Tag Archives: lecture

Virtual Lectures

lecture hall

Occasionally, students in our program ask if they can take regular university classes in addition to our full-time intensive ESL program.  In a very few cases, we have arranged informal course audits through which students may sit in on courses as a way to supplement their learning.  In addition to the language input, this arrangement can be a good way to introduce international students to American academic culture.

Recently a student approached me about his interests in sitting in on a few lectures.  His primary interest was in becoming familiar with the English vocabulary in his field of study.  He was already comfortable with the content in his own language, but was nervous about learning all new terminology in English.  In the end, actually sitting in on a class was not a good option for this particular student.  Fortunately, there are a couple of good online alternatives that I could recommend: YouTube’s EDU site and iTunesU.

YouTube.com/edu hosts thousands of lectures from institutions across the U.S.  Not all of them are lectures — and it’s easy to get sucked in to videos of marching bands and football games — but there are lots of options available.  Search for “physics lecture” and you’ll get over 4000 videos.

iTunesU.com takes a similar approach, but it is tied in to Apple’s iTunes music store.  This means it is very easy to put videos on your iDevice (iPhone, iPod, iPad, etc.) to watch on the go.  The bad news is that you need to install the iTunes application to access them.

Both locations offer hours of free content from some of the most prestigious institutions in the country.  Of course, many of the videos are just recordings of lectures, which may be somewhat dull.  And sadly, that may be very good preparation for American academic culture.  But, if high level students are looking for content rich input, these sources will provide a wealth of options.

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The Reverse of Homework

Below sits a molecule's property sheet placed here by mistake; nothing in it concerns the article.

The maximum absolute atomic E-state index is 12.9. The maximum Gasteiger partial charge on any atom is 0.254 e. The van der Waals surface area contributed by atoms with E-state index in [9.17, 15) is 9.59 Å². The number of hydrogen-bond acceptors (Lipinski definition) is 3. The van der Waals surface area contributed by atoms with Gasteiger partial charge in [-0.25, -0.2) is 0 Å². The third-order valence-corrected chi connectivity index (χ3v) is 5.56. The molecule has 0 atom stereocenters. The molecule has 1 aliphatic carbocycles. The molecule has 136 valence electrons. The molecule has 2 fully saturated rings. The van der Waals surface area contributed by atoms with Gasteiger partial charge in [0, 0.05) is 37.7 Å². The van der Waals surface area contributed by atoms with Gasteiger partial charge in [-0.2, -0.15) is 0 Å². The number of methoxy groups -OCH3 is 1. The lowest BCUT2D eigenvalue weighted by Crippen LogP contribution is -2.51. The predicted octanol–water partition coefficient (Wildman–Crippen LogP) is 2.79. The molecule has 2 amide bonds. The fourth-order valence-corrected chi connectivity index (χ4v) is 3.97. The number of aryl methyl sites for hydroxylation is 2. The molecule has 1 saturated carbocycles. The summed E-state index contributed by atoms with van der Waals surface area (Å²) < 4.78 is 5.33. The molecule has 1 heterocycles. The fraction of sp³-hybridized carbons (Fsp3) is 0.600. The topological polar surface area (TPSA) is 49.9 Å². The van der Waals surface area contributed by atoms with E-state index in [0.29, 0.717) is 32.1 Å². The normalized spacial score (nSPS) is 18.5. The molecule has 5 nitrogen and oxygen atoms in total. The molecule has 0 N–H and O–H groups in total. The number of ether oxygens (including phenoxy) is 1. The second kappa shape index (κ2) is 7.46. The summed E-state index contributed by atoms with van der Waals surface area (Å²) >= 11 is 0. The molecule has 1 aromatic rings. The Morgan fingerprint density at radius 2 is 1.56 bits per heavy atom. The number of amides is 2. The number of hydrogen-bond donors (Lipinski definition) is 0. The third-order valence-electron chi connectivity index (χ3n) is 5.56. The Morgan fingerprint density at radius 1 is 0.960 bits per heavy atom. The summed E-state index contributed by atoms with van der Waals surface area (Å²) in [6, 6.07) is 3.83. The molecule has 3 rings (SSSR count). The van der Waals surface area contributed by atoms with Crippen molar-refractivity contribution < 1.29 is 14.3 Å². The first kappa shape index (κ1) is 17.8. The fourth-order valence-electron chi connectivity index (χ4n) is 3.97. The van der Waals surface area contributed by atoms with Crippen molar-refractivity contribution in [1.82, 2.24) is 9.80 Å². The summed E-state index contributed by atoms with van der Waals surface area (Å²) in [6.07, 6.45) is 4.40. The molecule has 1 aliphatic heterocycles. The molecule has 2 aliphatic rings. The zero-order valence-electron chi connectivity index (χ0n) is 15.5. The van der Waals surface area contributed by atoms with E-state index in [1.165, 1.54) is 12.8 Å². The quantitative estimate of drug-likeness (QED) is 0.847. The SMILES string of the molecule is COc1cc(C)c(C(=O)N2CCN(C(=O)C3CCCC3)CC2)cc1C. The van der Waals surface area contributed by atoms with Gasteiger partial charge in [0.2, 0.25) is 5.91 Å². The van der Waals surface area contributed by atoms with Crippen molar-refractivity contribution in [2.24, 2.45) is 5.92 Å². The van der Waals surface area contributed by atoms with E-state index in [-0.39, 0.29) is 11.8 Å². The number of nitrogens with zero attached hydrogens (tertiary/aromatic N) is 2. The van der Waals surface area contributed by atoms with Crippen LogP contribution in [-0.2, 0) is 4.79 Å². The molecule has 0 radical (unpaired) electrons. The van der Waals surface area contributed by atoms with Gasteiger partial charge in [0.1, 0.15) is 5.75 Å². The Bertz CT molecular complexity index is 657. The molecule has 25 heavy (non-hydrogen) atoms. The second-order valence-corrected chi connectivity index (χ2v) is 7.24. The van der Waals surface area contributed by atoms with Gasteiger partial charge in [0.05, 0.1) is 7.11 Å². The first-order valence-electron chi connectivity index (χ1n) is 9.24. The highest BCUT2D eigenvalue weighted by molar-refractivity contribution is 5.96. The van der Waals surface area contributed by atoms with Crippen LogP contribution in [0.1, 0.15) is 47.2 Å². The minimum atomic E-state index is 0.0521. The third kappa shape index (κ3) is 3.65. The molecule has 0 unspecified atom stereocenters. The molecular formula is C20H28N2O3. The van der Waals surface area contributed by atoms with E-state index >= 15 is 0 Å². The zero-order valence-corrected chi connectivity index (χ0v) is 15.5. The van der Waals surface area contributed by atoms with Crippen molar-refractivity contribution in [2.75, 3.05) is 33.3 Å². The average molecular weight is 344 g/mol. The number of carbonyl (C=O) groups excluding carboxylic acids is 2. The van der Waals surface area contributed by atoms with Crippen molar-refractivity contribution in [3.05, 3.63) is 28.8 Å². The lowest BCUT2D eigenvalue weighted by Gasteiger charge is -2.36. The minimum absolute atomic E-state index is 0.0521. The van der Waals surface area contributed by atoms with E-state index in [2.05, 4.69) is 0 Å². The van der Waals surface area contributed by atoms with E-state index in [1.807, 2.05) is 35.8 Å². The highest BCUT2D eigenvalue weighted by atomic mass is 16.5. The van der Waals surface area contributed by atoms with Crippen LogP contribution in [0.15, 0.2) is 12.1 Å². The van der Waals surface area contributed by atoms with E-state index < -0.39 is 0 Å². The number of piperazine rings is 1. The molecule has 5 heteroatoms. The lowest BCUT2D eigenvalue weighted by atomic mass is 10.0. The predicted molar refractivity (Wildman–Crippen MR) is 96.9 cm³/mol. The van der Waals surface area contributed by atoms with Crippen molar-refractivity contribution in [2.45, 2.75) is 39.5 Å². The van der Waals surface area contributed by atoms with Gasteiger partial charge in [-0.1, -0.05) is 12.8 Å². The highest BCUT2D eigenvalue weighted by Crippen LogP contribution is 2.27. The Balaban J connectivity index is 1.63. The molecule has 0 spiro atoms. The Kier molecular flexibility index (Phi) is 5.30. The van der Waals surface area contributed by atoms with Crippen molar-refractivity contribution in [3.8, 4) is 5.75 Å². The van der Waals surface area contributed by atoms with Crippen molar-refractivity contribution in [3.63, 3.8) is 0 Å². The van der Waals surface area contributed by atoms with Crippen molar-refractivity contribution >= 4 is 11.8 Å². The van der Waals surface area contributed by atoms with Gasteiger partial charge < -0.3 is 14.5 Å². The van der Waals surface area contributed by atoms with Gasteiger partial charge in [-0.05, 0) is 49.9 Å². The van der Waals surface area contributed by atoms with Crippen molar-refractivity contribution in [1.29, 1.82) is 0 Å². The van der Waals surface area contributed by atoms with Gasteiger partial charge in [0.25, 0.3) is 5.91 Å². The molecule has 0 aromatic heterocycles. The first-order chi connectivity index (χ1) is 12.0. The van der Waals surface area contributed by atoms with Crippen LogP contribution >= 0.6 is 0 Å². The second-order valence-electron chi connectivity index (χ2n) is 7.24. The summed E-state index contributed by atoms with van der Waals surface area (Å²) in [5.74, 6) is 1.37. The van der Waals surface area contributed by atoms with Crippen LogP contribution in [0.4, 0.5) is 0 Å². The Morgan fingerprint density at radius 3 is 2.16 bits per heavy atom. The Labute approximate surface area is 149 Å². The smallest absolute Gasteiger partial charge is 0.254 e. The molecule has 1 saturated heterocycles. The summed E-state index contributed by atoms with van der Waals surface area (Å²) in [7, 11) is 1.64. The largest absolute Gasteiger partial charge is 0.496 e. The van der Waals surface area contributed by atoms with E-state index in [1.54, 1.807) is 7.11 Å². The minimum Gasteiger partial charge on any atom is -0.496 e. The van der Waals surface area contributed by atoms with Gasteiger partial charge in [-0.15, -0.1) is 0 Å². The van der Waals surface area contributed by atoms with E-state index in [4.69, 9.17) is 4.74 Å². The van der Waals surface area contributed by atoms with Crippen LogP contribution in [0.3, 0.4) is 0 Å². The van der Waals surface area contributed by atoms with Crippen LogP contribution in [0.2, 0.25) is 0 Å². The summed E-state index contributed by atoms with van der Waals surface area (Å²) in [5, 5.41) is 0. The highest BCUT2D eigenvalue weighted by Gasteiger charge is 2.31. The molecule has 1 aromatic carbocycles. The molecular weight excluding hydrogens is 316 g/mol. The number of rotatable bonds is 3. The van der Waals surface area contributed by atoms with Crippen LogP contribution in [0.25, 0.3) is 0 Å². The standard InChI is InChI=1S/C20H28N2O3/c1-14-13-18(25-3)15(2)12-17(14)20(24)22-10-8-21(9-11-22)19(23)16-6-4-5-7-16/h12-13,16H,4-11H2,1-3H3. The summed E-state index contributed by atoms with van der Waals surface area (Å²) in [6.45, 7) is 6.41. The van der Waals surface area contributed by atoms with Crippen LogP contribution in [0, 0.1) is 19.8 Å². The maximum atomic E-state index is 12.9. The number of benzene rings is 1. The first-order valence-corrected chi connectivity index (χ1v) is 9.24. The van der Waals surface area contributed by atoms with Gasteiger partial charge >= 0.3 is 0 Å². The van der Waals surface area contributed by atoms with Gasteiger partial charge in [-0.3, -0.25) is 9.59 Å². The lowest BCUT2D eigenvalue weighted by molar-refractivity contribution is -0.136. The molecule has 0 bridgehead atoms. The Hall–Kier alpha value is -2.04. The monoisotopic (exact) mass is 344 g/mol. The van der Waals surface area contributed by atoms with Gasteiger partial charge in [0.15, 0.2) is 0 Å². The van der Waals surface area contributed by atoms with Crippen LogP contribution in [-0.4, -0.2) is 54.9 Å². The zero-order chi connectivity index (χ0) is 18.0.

young woman doing homework on her bed

Is it time to take the "home" out of homework?

An idea I’ve been thinking about for a while recently came across my Twitter feed: The Reverse of Homework.  A little digging brought me to the original article (edit: no longer freely available) referenced in the tweet.  Essentially, the idea is to take the lecture portion of a class and put it online.  Class time can then be used for problems and activities that had been relegated to homework.  While not everything in an ESL context can be put online, there are some areas where this strategy can be used.

In my own intermittent attempts in grammar classes, I’ve run into some of the issues described in the article, most of which had to do with students’ adjustment from the traditional homework paradigm.  But the benefits included students being able to review the material as much or as little as they chose (which may also constitute an “issue”) and having much more class time to answer the most difficult, challenging and interesting questions which students often run into by themselves at home and then forget to ask the next day.

Another benefit is that this approach can accommodate multiple learning styles.  When I was in college, I had trouble doing the background reading for lectures, but found it easy to read the material after the lecture.  Similarly, in language classes, I would rather build my knowledge by attempting things and making mistakes because I have to find the reason for learning a particular structure or set of vocabulary before I am motivated to study it.  My teaching often reflects my own learning style, but I recognize that not everyone prefers to learn the way I do.  Reversing homework allows students to prepare for the activities by listening to the lecture in advance or to attempt the activities and then go back and use the lecture as a resource.

The biggest downside is that it can take a long time to develop and adapt lectures to an online format.  But, if they are developed in a modular way, components can be shared and reused, eliminating the need to reinvent the wheel each time a course is taught.  By combining original resources with preexisting resources, students may be given a wide variety of options which they can use to meet their goals and the goals of the course.

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